FIG. 7E′ is a schematic illustration of the step 5, showing forceps inserted into a groove cut into the nucleus by the device of this invention.
FIG. 8 is a schematic plan view of a conventional control unit modified in accordance with this invention to provide selectable aspiration.
The present invention involves two parts. First, new types of phaco tips 10, 20, 30, 40, 50, and 60, respectively shown in FIGS. 1, 4A, 4B, 5A, 5B, and 6, and second, modifications to the main power unit shown in FIG. 8 that provides selective aspiration to a phaco handpiece.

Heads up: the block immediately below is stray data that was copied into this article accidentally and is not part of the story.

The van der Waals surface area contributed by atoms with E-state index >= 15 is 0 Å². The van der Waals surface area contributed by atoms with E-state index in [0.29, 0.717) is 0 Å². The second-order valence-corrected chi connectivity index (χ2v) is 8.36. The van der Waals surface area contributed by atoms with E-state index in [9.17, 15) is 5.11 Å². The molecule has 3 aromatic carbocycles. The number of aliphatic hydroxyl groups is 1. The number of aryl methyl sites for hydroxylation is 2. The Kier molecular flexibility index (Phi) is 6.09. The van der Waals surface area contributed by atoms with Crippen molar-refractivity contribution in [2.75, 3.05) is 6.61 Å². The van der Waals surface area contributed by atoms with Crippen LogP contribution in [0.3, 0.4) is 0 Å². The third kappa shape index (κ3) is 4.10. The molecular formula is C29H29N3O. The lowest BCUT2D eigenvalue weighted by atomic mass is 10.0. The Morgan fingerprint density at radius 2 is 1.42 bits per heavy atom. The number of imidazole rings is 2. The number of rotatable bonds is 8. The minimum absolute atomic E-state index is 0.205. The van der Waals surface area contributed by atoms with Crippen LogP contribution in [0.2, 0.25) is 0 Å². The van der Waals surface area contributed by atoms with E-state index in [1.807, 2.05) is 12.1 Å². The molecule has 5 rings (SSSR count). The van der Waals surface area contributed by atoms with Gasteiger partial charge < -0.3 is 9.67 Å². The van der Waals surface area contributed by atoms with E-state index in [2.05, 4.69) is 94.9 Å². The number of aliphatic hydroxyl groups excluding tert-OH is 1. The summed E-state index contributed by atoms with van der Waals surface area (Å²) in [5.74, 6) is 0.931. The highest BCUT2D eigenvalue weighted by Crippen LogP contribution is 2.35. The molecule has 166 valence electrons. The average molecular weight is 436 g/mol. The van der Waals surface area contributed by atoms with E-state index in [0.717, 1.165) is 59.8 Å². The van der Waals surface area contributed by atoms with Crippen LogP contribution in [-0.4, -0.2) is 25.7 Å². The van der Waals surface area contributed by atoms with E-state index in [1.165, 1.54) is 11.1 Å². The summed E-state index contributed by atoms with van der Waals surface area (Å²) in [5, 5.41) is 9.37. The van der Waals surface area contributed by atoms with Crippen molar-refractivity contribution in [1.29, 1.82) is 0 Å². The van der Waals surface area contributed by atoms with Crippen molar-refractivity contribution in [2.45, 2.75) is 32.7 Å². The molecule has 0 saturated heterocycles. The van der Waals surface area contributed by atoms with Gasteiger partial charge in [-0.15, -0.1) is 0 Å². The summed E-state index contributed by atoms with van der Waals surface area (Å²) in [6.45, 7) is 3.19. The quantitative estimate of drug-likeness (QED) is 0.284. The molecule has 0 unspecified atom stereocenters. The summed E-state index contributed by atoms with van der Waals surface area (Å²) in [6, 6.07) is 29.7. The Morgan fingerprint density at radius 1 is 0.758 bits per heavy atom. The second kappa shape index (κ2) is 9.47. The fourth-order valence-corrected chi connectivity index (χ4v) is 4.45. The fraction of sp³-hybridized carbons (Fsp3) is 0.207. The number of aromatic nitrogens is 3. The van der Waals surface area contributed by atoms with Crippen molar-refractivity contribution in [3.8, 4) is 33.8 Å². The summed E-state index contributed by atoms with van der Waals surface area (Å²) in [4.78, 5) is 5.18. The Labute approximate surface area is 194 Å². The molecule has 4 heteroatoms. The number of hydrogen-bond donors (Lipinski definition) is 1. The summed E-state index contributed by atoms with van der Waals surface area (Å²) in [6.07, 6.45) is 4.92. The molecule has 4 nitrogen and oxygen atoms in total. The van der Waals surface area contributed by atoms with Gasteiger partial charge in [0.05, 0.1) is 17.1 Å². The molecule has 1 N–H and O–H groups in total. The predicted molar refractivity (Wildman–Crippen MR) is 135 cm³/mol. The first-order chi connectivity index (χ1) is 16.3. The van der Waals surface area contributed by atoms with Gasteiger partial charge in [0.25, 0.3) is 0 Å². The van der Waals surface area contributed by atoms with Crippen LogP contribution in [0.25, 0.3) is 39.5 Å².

As depicted in FIG. 1, the phaco tip 10 of this invention is connected to a conventional phaco handpiece 11 which includes an ultrasonic horn 11 a having an open threaded end 11 b. The phaco tip 10 has a cylindrical body 10 a with an open, threaded, proximal end 10 b screwed into the end 11 b of the horn 11 a. A hallow passageway 12 extends from the proximal end 10 b of the tip 10 to an aspiration port 12 a in a side 10 b (FIG. 2) of the body 10 a. This aspiration port 12 a allows material to be drawn into the passageway 12 when aspiration is selectively applied to the phaco tip 10. The aspiration port 12 a has a diameter of about 0.4 mm. The cylindrical body 10 a has a diameter of about 1.5 mm. The passageway 12 has a diameter of about 1.3 mm.